There’s no doubt that cutting big expenses can be a welcome treat for your pocketbook, but many forget about the small expenses. Some bloggers even stress to not sweat the small expenses, but instead focus only on the bigger wins. I don’t really agree. In fact, I think over time, small continuous cuts can often amount to bigger financial gains.
In 2005, when David Bach’s bestseller The Automatic Millionaire hit the shelves and introduced us to the Latte Factor, many got so fixated on the idea of a latte, that they got lost in the metaphor. The point that Mr. Bach was trying to make was that even the littlest things can add up to a lot. Whether it’s fast food lunches, magazines or your daily cup of joe, even cutting out $5 a day from expenses you won’t really notice, can have a substantial impact on your savings.
Small is the new big
For many, owning a car can be one of the biggest expenses in your lifetime, aside from owning a home. You dish out $10,000, $20,000, maybe more for a vehicle. And you talk the dealer down $2,000. Excellent! But that’s a one-time cost reduction. How many times have you replaced your vehicle? My own car is now 12 years old. My wife’s car 13. My mom’s car is 10. And so on. So while that original $2000 seems awesome, if you think about it over the life of that car you just bought, it’s not all THAT impressive.
Anyone that owns a vehicle, knows that the real costs come after you’ve bought it – fuel, insurance, maintenance costs. Well it could be easy to say, “drop the car and take the bus,” but let’s pick this one apart. I call around for insurance companies and find one that saves me $30 a month on car insurance. And by planning my trips and getting my friend to come over my place once a week instead of me always driving there, I estimate I can save about $20/month on fuel. That’s $50 a month – back in my pocket. That amounts to $600/yr. How old did I say my car was? 12 years x $600 is $7200 (and even much larger, if invested). According the latest stats from R.L. Polk Co., the average age of cars and light trucks currently on U.S. roads is about 10.8 years. But even at 5 years, it’s still a huge savings that you didn’t have to work for. You see my point.
Food is also one of the biggest family budget categories. Yet, if you can find ways to cut out even $10 a week on your groceries or dining out less, that amounts to $520/yr. And there are plenty of ways to save on your weekly grocery bag without living on beans and rice. On average, I bet most people throw out a lot more than $10 of groceries a week, because they’ve bought more than they’ve needed. Shop with a meal plan. I can’t stress this enough!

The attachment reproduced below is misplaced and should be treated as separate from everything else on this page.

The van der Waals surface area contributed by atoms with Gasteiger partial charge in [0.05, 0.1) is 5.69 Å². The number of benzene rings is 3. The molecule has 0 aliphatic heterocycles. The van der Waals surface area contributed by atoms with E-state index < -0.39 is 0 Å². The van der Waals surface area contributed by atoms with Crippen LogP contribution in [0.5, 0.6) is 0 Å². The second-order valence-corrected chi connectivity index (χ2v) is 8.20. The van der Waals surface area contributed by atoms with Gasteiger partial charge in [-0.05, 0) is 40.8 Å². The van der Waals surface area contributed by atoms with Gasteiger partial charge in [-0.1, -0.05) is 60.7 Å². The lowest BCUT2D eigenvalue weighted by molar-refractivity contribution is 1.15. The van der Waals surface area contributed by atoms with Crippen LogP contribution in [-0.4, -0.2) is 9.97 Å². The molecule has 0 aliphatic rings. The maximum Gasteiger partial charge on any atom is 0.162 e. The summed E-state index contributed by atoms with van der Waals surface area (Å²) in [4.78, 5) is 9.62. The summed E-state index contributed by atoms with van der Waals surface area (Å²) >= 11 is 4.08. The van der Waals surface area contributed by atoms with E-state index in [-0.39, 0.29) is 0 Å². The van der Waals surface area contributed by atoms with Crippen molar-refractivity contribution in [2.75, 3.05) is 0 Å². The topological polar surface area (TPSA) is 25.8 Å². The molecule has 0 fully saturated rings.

So we’re already at $1120/yr without putting a penny into investments and I haven’t even touched entertainment — yep, cable TV, cellphones, movies, concerts, sporting events, gym memberships, etc. It’s not hard to find more savings on this one. It’s actually not hard to find savings on many categories, including utilities, right up to your daily latte. Yes they may seem small and insignificant, but as you can see, they can quickly add up to big dollars even a year from now.
It all adds up
Many assume that if you’re cutting something, you’re depriving yourself from it or having to eliminate it completely, and that’s simply not the case. It’s never an either or situation. As I mentioned about food spending, if you can try and cut back on the wasteful spending, there’s no need to sacrifice even what you’re eating. And I’m not saying don’t drive your car or even drive your car less, but take 10 minutes of your time to call up your car insurance broker and get lower rates. Or even something as simple as ensuring your tires are pumped to the appropriate pressure, could save you. Small changes, can make a big impact. You don’t have to cut the cord to your cable TV either, but look at other options or eliminating channels you don’t use. Heck, you don’t even have to give up your daily latte, but choose to make your own instead, or consider indulging, say, once a week, if you really can’t live without it. In the end, it’s all about making wiser choices with your money.
I’m not arguing that big wins aren’t important. They absolutely are, but they tend to overshadow the often ‘bigger’ wins that are spread out thinly over a year or more.
All the expenses I mentioned above, can apply to everyone and it’s something everyone can start doing more of today.
Small wins can quickly add up to big wins, if you just take the time to find the savings, and invest it!